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International Marketing                                                                                14th Edition       ...
What Should You Learn?• The basis for the reestablishment of world trade  following World War II• The importance of balanc...
What Should You Learn?• The provisions of the Omnibus Trade and  Competitiveness Act• The importance of GATT and the World...
Global PerspectiveTrade Barriers – An International Marketer’s Minefield • Countries take advantage of U.S. open markets  ...
Top Ten 2007 U.S. Trading Partners              ($ billions, merchandise trade)Exhibit 2.1                                ...
The 20th to the 21st Century• First Half of the Twentieth Century  – Depression  – WW I and WW II• Marshall Plan• Move tow...
The 20th to the 21st Century• Last half of the 20th century marred by competing  approaches to economic development  – Soc...
World Trade       and U.S. Multinationals• New global marketing opportunities• 1950s – U.S. companies began to export and ...
World Trade         and U.S. Multinationals• American MNCs confronted by a resurgence of  competition from all over the wo...
World’s 100 Largest Industrial      Corporations (Annual Revenues)Exhibit 2.2                              2-10
Beyond the First Decade        of the 21 Century                 st• U.S. economy has slowed dramatically• World growth (e...
Beyond the First Decade        of the 21 Century                 st• Level of intensity of competition will change as  com...
Balance of Payments• Balance of payments – the system of accounts  that records a nation’s international finance  transact...
Balance of Payments• A balance of payments statement includes three  accounts  – Current account  – Capital account  – Res...
U.S. Current Account        by Major Components, 2007 ($ billions )Exhibit 2.3                                         2-15
U.S. Current Account Balance              (% of GDP)Exhibit 2.4                           2-16
What Would One U.S. Dollar Buy?Exhibit 2.5                       2-17
Protectionism• Tariffs, quotas, and nontariff barriers are  designed to protect markets from intrusions by  foreign countr...
Protection Logic and Illogic• Arguments concerning protectionism on trade  –   Protection of infant industry  –   Protecti...
Trade Barriers• Tariffs• Quotas• Voluntary Export Restraints (VER)• Boycotts and embargoes• Monetary barriers   – Blocked ...
Types of Nontariff BarriersExhibit 2.6                             2-21
The Omnibus Trade           and Competitiveness Act• Designed to deal with trade deficits, protectionism,  and overall fai...
General Agreement             on Tariffs and Trade• Paved way for first effective worldwide tariff agreement• Basic elemen...
World Trade Organization• WTO is an institution – not an agreement   – Sets many rules governing trade between its 148 mem...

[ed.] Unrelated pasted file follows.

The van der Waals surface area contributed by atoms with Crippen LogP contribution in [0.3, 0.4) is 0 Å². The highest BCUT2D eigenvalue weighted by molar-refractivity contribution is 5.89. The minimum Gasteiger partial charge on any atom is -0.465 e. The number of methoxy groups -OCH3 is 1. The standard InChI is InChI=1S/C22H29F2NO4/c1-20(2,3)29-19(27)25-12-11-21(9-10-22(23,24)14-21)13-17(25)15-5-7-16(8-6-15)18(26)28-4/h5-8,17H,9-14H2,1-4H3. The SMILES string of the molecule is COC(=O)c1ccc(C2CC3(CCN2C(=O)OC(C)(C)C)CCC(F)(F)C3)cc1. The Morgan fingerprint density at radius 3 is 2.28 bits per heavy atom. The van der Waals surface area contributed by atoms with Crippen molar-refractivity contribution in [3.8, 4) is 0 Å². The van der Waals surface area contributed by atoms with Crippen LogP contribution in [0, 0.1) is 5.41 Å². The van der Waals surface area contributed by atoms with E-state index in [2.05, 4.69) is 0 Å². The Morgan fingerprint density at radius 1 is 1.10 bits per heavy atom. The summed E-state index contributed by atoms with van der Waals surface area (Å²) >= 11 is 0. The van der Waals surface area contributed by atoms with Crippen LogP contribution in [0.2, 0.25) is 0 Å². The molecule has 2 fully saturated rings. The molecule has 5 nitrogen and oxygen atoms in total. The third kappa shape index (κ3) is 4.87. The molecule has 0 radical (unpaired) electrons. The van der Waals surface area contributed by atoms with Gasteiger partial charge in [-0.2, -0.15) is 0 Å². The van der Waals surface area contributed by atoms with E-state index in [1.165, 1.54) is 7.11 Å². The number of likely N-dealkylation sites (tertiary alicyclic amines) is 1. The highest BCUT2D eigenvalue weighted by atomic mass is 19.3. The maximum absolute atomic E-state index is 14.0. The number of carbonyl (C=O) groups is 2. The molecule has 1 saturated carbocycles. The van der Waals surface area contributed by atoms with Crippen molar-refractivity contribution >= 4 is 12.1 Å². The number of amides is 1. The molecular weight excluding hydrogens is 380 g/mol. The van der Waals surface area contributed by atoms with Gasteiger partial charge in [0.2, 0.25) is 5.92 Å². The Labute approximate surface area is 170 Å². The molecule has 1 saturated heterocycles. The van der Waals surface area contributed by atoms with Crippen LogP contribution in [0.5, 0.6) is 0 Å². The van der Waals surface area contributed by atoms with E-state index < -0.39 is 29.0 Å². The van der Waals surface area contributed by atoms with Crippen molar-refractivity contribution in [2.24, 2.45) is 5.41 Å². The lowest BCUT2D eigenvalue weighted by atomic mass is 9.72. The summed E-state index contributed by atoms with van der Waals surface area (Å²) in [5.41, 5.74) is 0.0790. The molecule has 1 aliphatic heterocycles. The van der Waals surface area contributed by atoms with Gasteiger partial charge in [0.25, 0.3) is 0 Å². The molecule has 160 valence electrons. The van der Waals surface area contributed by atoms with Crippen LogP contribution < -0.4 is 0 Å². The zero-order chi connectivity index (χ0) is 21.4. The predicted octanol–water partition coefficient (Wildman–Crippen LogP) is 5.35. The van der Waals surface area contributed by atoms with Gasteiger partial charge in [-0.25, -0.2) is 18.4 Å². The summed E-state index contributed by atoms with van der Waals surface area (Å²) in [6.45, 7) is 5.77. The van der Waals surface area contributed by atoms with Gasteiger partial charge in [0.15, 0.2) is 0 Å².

Skirting the Spirit of GATT and WTO• Loopholes  – Reducing tariffs while at the same time increasing number and    scope o...
The International Monetary Fund• Created to assist nations in becoming and  remaining economically viable• Objectives of t...
The World Bank Group• Institution created to reduce poverty and improve  standard of living  – By promoting sustainable gr...
Protests against Global Institutions • The basic complaint against the WTO, IMF and   others is the amalgam of unintended ...
Summary• The benefits from absolute or comparative  advantage clearly can accrue to any nation• Increased pressure for pro...
Summary• Freer trade will always be partially threatened by  various governmental and market barriers that  exist or are c...
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Chap002

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Chap002

  1. 1. International Marketing 14th Edition P h i l i p R. C a t e o r a M a r y C. G i l l y John L. Graham The Dynamic Environment of International Trade Chapter 2McGraw-Hill/IrwinInternational Marketing 14/e Copyright © 2009 by The McGraw-Hill Companies, Inc. All rights reserved.
  2. 2. What Should You Learn?• The basis for the reestablishment of world trade following World War II• The importance of balance-of-payment figures to a country’s economy• The effects of protectionism on world trade• The seven types of trade barriers 2-2
  3. 3. What Should You Learn?• The provisions of the Omnibus Trade and Competitiveness Act• The importance of GATT and the World Trade Organization• The emergence of the International Monetary Fund and the World Bank Group 2-3
  4. 4. Global PerspectiveTrade Barriers – An International Marketer’s Minefield • Countries take advantage of U.S. open markets while putting barriers in the way of U.S. exports • Tariff and nontariff barriers to trade are major issues confronting international marketers • To realize the benefits of the social, political, and economic changes, free trade must prevail throughout the global marketplace – WTO (World Trade Organization) 2-4
  5. 5. Top Ten 2007 U.S. Trading Partners ($ billions, merchandise trade)Exhibit 2.1 2-5
  6. 6. The 20th to the 21st Century• First Half of the Twentieth Century – Depression – WW I and WW II• Marshall Plan• Move toward international cooperation among trading nations – General Agreement on Tariffs an Trade, (GATT) 2-6
  7. 7. The 20th to the 21st Century• Last half of the 20th century marred by competing approaches to economic development – Socialist Marxist – Democratic capitalist• Rapid growth of war-torn economies and previously underdeveloped countries• Large-scale economic cooperation and assistance• Rising standards of living 2-7
  8. 8. World Trade and U.S. Multinationals• New global marketing opportunities• 1950s – U.S. companies began to export and make significant investments in overseas marketing and production facilities• 1960s – U.S. multinational corporations (MNCs) faced major challenges on two fronts – Resistance to direct investment – Increasing competition in export markets 2-8
  9. 9. World Trade and U.S. Multinationals• American MNCs confronted by a resurgence of competition from all over the world – NIC (Newly Industrialized Countries) – SOE (State-Owned Enterprises)• The balance of merchandise trade – U.S. trade deficit• U.S. dilemma of how to encourage trading partners to reciprocate with open access to their markets without provoking increased protectionism – WTO (World Trade Organization) – NAFTA – AFTA (American Free Trade Area) – APEC (Asia-Pacific Economic Cooperation Conference) 2-9